If you've ever had athlete's foot, you know just how irritating the itchy, burning, and peeling sensation of this pesky fungal infection can be. You don't have to be a workout maven to contract athlete's foot; 20 to 25% of the world's population has experienced it at some point. It's highly contagious and, if left untreated, can cause nasty cracking on the skin of your feet that can spread all the way up the heel. But not to worry: you can get rid of athlete's foot with the right over-the-counter products, as well as a few lifestyle modifications.
Ahead, a leading dermatologist and celebrity medical pedicurist offer tips on how to treat athlete's foot at home, and when it's time to see a doctor.
Meet the Expert
- Marcela Correa is a medical pedicurist and owner of Medi Pedi NYC.
- Marisa Garshick, MD, FAAD is a board-certified dermatologist at MDCS Dermatology: Medical Dermatology & Cosmetic Surgery, as well as an assistant clinical professor of dermatology at Cornell-New York Presbyterian Medical Center.
What is Athlete's Foot?
Athlete's foot refers to a condition known as tinea pedis, a superficial fungal infection which can cause scaling, flaking, and plaques on the soles, according to Garshick. It is caused by a type of fungus known as a dermatophyte.
Keep Your Feet Dry
There's actually more than one type of athlete's foot, according to Correa. You may have experienced moccasin type infection. "A clear way to tell if it's Moccasin, is if the fungus covers the bottom of your foot," she says. The rash can spread to heels and up the side of your foot in this variety as well. You can also experience interdigital athlete's foot, which is when there's peeling and cracking skin between your toes. "Your toenails may also get thick and crumbly and, in severe cases, may even fall off."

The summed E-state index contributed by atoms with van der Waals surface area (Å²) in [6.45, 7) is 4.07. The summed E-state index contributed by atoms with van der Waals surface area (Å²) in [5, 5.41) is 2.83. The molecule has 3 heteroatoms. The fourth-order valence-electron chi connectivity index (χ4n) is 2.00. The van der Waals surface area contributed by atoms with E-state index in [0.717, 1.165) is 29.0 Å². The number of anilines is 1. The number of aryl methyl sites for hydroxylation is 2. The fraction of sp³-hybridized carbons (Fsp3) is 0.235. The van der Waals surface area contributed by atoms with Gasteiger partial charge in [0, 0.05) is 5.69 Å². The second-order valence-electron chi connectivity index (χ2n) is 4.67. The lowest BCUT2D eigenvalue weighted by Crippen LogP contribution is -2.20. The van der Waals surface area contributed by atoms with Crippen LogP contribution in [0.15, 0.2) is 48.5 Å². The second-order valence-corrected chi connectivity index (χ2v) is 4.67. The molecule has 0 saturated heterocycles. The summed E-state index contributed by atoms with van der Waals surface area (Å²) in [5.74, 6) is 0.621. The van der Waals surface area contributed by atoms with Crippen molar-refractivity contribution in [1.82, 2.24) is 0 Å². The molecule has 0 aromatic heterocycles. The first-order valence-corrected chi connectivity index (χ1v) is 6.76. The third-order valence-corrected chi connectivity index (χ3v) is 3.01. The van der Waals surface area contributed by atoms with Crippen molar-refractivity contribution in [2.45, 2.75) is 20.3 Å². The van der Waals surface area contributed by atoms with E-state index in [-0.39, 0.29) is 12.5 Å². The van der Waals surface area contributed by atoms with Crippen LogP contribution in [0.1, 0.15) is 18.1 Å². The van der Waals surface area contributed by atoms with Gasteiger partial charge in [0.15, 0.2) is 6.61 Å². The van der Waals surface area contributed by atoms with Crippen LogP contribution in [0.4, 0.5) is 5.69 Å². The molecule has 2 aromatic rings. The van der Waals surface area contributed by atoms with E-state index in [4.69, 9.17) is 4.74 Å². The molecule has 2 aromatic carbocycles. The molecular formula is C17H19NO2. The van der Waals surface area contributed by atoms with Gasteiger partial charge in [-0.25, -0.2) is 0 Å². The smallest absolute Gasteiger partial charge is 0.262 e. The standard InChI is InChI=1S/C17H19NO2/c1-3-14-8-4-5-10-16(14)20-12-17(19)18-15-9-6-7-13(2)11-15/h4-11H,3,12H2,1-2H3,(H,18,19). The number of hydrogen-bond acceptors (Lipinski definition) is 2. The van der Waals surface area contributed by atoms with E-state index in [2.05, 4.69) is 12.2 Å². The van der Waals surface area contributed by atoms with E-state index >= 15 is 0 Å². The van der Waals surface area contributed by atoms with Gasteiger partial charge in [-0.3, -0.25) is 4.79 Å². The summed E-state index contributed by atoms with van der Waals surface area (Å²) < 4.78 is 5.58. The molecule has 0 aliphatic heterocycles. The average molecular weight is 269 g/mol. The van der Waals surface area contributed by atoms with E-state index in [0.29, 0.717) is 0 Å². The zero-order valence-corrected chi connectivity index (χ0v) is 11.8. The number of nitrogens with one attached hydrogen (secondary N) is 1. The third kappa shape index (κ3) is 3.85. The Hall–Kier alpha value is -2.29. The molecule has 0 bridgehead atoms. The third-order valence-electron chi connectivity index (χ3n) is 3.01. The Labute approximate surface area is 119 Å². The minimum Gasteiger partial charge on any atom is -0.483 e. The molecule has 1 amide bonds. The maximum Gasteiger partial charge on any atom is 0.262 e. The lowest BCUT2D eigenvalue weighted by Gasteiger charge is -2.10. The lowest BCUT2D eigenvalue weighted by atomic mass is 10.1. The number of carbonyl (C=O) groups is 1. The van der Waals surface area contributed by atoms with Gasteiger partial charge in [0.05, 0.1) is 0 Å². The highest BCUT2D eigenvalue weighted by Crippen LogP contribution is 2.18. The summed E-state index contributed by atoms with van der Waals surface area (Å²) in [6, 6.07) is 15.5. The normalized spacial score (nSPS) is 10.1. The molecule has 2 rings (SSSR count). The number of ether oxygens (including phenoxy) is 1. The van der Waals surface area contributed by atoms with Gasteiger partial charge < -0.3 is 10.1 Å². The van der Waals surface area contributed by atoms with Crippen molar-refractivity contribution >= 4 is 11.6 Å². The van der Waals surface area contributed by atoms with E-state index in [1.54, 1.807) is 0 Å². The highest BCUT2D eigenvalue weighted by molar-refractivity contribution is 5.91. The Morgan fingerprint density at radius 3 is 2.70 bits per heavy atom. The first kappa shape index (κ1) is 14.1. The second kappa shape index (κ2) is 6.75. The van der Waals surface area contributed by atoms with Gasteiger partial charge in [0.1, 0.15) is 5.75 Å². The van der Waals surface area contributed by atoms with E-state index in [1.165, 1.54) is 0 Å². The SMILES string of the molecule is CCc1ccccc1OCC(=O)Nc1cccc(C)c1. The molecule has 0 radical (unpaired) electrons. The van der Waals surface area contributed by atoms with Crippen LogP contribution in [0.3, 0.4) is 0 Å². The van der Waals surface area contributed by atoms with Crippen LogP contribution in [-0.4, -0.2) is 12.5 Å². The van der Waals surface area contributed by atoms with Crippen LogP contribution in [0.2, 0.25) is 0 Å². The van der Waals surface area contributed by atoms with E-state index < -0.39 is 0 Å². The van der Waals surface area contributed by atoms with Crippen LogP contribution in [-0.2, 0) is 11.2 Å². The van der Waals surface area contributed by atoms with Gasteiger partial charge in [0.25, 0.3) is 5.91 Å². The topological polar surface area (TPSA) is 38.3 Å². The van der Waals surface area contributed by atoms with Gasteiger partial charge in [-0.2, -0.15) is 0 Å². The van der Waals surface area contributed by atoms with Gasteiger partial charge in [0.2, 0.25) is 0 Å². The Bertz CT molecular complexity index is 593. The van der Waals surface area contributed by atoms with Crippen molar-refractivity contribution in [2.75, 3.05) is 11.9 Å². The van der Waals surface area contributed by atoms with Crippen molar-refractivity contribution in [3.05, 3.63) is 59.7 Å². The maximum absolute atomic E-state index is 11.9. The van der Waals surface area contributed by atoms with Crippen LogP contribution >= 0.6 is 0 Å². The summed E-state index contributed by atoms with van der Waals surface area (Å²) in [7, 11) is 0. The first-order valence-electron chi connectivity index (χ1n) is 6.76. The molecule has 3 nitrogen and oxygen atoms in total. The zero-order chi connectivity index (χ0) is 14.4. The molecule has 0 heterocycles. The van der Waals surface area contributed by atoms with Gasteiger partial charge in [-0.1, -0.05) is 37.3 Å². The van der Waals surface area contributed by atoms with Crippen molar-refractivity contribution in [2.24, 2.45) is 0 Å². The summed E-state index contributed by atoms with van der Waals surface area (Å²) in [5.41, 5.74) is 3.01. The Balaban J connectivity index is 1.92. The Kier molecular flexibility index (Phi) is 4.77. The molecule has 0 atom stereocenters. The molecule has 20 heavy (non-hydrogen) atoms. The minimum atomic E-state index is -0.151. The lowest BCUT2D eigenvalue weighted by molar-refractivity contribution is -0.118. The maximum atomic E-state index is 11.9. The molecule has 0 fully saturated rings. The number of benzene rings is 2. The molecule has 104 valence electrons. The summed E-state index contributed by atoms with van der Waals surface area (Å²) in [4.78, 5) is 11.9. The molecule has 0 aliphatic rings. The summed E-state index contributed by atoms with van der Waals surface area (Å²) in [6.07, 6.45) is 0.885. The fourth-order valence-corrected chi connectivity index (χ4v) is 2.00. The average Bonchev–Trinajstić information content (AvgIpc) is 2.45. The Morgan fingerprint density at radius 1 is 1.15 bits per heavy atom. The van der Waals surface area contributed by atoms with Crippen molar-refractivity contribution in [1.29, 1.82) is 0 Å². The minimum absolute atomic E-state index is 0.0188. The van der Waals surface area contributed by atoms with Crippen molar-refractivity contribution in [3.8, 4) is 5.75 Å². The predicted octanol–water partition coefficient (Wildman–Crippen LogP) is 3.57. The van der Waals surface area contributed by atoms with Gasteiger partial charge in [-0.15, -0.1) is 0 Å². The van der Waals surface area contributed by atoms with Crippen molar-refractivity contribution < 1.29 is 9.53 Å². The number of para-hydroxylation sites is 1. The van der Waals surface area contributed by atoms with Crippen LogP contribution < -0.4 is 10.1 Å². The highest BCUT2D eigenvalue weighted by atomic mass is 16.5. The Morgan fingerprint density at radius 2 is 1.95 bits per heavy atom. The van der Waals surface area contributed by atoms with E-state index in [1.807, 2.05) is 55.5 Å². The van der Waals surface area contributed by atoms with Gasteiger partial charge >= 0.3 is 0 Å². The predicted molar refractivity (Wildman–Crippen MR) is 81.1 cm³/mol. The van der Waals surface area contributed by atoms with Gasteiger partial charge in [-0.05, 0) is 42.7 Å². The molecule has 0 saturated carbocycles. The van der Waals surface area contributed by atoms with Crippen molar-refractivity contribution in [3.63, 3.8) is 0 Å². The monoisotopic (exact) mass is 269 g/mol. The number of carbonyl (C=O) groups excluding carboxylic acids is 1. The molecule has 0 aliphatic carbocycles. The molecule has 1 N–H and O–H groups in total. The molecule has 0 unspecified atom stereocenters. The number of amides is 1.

The first line of defense in treating both types is to keep feet dry. Correa notes: "This fungus thrives off of warm and damp environments making it multiply and spread quickly." Therefore, Garshick advises, "It is important to avoid prolonged moisture on the feet. If you find your socks get damp easily, make sure to change them regularly, and wear cotton socks to absorb moisture."
Make sure to dry your feet thoroughly after a shower or bath, including the area in between your toes.
Use a Shoe Sterilizer
Wearing fresh socks daily, as well as keeping your shoes clean, is vital to preventing and treating athlete's foot. "Most people don't realize bacteria buildup happens inside the shoes," says Correa. "Our feet sweat just like our bodies, and dark, damp shoes are perfect to house the fungus-causing bacteria." Garshick adds that occlusive shoes provide damp conditions that allow dermatophyte fungus to thrive.
One solution might be to use an ultraviolet light shoe sterilizer to clear shoes of bacteria. Garshick suggests alternating shoes, which can help allow them to air dry between use.
Treat With an Anti-fungal Cream
One solution to relieve the symptoms of athlete's foot is a medicated cream. "In general, anti-fungal creams are often best to treat the fungus as they are likely to penetrate the best," says Garshick. She recommends one with clotrimazole, an anti-fungal. "It helps to relieve the itching, burning, cracking, and scaling that can occur with athlete's foot," she says. She also likes it because it spreads easily, and can be applied twice daily.
Try a Medicated Foot Spray for Relief